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Ethnicity

NHS England advises pharmacies to 'risk assess' BAME staff for susceptibility to COVID-19

Exclusive: Pharmacy staff who may be particularly vulnerable to COVID-19 should be risk assessed and adjustments should be made to their working arrangements, NHS England has said.

Open access article

The Royal Pharmaceutical Society has made this article free to access in order to help healthcare professionals stay informed about an issue of national importance.

To learn more about coronavirus, please visit: https://www.rpharms.com/resources/pharmacy-guides/wuhan-novel-coronavirus

covid19 community pharmacy

Source: PA Images

Research has shown that some groups, including men and people from a black, Asian or minority ethnic background, are more succeptible to COVID-19 infection than others

NHS England has advised pharmacists to risk assess their staff who may be particularly vulnerable to COVID-19, including those from a black, Asian or minority ethnic (BAME) background.

In a letter dated 29 April 2020, NHS England said that “emerging UK and international data” suggest that people from BAME backgrounds are “being disproportionately affected by COVID-19”.

Therefore, as a precaution, “employers should risk assess staff at potentially greater risk and make appropriate arrangements accordingly,” the letter says, adding that organisations should “make adjustments, including working remotely or in a lower risk area”, as necessary.

While community pharmacy was not listed as a recipient of the letter, NHS England told The Pharmaceutical Journal that pharmacists would be advised of the letter through their clinical commissioning group, as well as through media reports.

The advice comes as Public Health England (PHE) launched a review on 4 May 2020 to analyse how different factors, such as ethnicity, gender and obesity, can impact on patients’ health outcomes from COVID-19.

PHE said in a statement that the review will look at thousands of health records for COVID-19 patients “to establish more robust data on the factors impacting the number of cases and health outcomes for different groups within the population”.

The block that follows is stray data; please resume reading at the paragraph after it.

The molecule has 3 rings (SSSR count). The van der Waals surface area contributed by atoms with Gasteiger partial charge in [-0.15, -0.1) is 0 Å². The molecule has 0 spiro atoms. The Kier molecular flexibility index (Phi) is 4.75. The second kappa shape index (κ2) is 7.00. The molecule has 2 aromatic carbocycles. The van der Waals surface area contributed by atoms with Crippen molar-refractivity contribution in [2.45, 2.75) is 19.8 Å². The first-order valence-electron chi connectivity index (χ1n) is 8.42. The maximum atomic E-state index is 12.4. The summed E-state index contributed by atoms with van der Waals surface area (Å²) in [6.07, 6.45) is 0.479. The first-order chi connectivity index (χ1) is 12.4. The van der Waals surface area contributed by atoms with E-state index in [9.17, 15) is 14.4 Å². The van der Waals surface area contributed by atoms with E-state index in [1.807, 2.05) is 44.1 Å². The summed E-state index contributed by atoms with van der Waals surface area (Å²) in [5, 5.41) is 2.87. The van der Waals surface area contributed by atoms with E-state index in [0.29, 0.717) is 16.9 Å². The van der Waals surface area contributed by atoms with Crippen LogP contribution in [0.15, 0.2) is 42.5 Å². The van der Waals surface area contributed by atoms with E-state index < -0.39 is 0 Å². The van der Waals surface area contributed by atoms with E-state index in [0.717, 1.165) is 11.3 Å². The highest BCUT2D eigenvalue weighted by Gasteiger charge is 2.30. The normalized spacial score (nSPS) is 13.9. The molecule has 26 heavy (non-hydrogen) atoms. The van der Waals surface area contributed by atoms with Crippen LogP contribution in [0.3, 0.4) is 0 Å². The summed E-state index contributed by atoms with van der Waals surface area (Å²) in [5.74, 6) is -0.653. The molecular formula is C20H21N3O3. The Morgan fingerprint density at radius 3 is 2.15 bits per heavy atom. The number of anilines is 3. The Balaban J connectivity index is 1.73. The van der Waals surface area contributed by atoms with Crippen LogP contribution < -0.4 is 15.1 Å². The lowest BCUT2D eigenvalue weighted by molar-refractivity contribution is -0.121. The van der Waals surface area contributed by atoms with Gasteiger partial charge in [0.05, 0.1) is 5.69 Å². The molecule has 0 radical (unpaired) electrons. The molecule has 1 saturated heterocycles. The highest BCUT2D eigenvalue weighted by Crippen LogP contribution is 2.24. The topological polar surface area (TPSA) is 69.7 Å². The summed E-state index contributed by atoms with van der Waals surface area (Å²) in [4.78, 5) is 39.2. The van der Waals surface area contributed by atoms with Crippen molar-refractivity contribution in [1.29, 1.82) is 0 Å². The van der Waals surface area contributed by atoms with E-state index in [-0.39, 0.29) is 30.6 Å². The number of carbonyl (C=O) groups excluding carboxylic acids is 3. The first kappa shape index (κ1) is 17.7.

It added that a specific analysis will be carried out on outcome data for healthcare workers, initially focusing on doctors and nurses.

As of 28 April 2020, four members of pharmacy staff were reported to have died as a result of COVID-19.

When asked what measures LloydsPharmacy has taken, a spokesperson said: “The safety and wellbeing of all our colleagues is our absolute priority.” 

Meanwhile, a spokesperson for Well Pharmacy said the multiple was “still understanding and assessing” NHS England’s advice.

Ravi Sharma, director for England at the Royal Pharmaceutical Society, said the Society “recognises that people of a BAME background may be more at risk to being affected by COVID-19 in the workplace”.

“As a precaution during the pandemic, we suggest that pharmacies should risk-assess staff to ensure those at a potentially greater risk of COVID-19 are well protected. It is important that all staff are able to access such support services and polices, should they need to, and be free from the fear of discrimination on the basis of any protected characteristics.”

The Welsh government published similar advice on 1 May 2020 regarding risk assessments for BAME staff who might be more susceptible to COVID-19. “We are also clear that we must exercise this duty of care in a precautionary way even as the evidence base about differential impact of COVID-19 on members of our workforce is evolving,” it said.

“This includes ensuring that employers are able to undertake proper risk assessments for those individuals who may potentially be more vulnerable in the workplace, including those from a BAME background.”

A spokesperson for the Welsh government said this “applies to all frontline health and social care staff who may potentially be more vulnerable in the workplace, including those from a BAME background — pharmacists and pharmacy support staff are part of this”.

Citation: The Pharmaceutical Journal DOI: 10.1211/PJ.2020.20207953

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